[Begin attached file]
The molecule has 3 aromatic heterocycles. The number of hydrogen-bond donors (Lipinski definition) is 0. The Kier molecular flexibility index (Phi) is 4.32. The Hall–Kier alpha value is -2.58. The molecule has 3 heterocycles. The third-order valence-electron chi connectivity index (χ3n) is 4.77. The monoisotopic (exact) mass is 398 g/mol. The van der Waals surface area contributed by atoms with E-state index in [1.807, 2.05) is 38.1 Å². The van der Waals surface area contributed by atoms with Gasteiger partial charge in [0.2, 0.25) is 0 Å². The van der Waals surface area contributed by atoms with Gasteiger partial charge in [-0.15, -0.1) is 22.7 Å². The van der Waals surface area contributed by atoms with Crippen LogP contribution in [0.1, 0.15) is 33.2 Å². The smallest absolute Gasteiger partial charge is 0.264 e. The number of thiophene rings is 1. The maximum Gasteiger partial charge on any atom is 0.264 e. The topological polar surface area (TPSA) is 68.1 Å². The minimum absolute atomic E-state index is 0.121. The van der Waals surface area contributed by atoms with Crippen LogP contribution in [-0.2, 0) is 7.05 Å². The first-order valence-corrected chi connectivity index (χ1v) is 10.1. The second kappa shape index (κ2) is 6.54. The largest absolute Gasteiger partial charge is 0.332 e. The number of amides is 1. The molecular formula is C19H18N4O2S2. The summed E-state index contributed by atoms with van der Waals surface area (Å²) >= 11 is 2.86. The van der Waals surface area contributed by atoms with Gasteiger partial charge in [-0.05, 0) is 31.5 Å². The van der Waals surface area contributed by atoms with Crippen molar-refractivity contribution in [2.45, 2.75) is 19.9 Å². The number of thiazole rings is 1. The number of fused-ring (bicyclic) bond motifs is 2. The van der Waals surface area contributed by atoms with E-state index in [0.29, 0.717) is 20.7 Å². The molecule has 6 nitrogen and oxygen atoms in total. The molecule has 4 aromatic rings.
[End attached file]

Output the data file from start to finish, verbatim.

The molecule has 3 aromatic heterocycles. The number of hydrogen-bond donors (Lipinski definition) is 0. The Kier molecular flexibility index (Phi) is 4.32. The Hall–Kier alpha value is -2.58. The molecule has 3 heterocycles. The third-order valence-electron chi connectivity index (χ3n) is 4.77. The monoisotopic (exact) mass is 398 g/mol. The van der Waals surface area contributed by atoms with E-state index in [1.807, 2.05) is 38.1 Å². The van der Waals surface area contributed by atoms with Gasteiger partial charge in [0.2, 0.25) is 0 Å². The van der Waals surface area contributed by atoms with Gasteiger partial charge in [-0.15, -0.1) is 22.7 Å². The van der Waals surface area contributed by atoms with Crippen LogP contribution in [0.1, 0.15) is 33.2 Å². The smallest absolute Gasteiger partial charge is 0.264 e. The number of thiophene rings is 1. The maximum Gasteiger partial charge on any atom is 0.264 e. The topological polar surface area (TPSA) is 68.1 Å². The minimum absolute atomic E-state index is 0.121. The van der Waals surface area contributed by atoms with Crippen LogP contribution in [-0.2, 0) is 7.05 Å². The first-order valence-corrected chi connectivity index (χ1v) is 10.1. The second kappa shape index (κ2) is 6.54. The largest absolute Gasteiger partial charge is 0.332 e. The number of amides is 1. The molecular formula is C19H18N4O2S2. The summed E-state index contributed by atoms with van der Waals surface area (Å²) >= 11 is 2.86. The van der Waals surface area contributed by atoms with Gasteiger partial charge in [-0.05, 0) is 31.5 Å². The van der Waals surface area contributed by atoms with Crippen molar-refractivity contribution in [2.45, 2.75) is 19.9 Å². The number of thiazole rings is 1. The number of fused-ring (bicyclic) bond motifs is 2. The van der Waals surface area contributed by atoms with E-state index in [0.29, 0.717) is 20.7 Å². The molecule has 6 nitrogen and oxygen atoms in total. The molecule has 4 aromatic rings.